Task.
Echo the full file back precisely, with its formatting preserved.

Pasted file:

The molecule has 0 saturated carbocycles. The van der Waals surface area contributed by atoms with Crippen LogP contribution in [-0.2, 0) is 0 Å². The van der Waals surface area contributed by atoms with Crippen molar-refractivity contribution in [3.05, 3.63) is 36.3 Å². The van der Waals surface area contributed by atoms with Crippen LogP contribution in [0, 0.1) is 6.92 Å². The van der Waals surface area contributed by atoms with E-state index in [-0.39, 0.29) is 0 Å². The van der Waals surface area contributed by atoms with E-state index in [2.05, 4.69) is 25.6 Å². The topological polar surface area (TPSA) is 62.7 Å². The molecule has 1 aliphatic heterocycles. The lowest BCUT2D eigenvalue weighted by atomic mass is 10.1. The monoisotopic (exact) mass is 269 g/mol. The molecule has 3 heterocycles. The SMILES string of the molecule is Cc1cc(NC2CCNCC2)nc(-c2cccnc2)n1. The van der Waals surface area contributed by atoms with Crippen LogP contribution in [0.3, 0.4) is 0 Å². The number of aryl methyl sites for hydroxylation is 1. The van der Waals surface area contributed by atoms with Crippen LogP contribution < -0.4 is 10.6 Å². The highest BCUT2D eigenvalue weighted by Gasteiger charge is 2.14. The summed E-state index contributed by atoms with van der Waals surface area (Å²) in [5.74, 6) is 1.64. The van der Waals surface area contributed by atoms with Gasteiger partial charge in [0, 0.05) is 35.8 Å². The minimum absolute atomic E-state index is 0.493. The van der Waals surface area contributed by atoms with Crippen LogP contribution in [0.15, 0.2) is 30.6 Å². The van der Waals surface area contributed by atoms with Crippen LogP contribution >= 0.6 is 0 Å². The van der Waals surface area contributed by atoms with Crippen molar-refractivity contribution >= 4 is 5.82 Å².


The molecule has 0 saturated carbocycles. The van der Waals surface area contributed by atoms with Crippen LogP contribution in [-0.2, 0) is 0 Å². The van der Waals surface area contributed by atoms with Crippen molar-refractivity contribution in [3.05, 3.63) is 36.3 Å². The van der Waals surface area contributed by atoms with Crippen LogP contribution in [0, 0.1) is 6.92 Å². The van der Waals surface area contributed by atoms with E-state index in [-0.39, 0.29) is 0 Å². The van der Waals surface area contributed by atoms with E-state index in [2.05, 4.69) is 25.6 Å². The topological polar surface area (TPSA) is 62.7 Å². The molecule has 1 aliphatic heterocycles. The lowest BCUT2D eigenvalue weighted by atomic mass is 10.1. The monoisotopic (exact) mass is 269 g/mol. The molecule has 3 heterocycles. The SMILES string of the molecule is Cc1cc(NC2CCNCC2)nc(-c2cccnc2)n1. The van der Waals surface area contributed by atoms with Crippen LogP contribution in [0.3, 0.4) is 0 Å². The number of aryl methyl sites for hydroxylation is 1. The van der Waals surface area contributed by atoms with Crippen LogP contribution < -0.4 is 10.6 Å². The highest BCUT2D eigenvalue weighted by Gasteiger charge is 2.14. The summed E-state index contributed by atoms with van der Waals surface area (Å²) in [5.74, 6) is 1.64. The van der Waals surface area contributed by atoms with Gasteiger partial charge in [0, 0.05) is 35.8 Å². The minimum absolute atomic E-state index is 0.493. The van der Waals surface area contributed by atoms with Crippen LogP contribution in [0.15, 0.2) is 30.6 Å². The van der Waals surface area contributed by atoms with Crippen LogP contribution >= 0.6 is 0 Å². The van der Waals surface area contributed by atoms with Crippen molar-refractivity contribution >= 4 is 5.82 Å².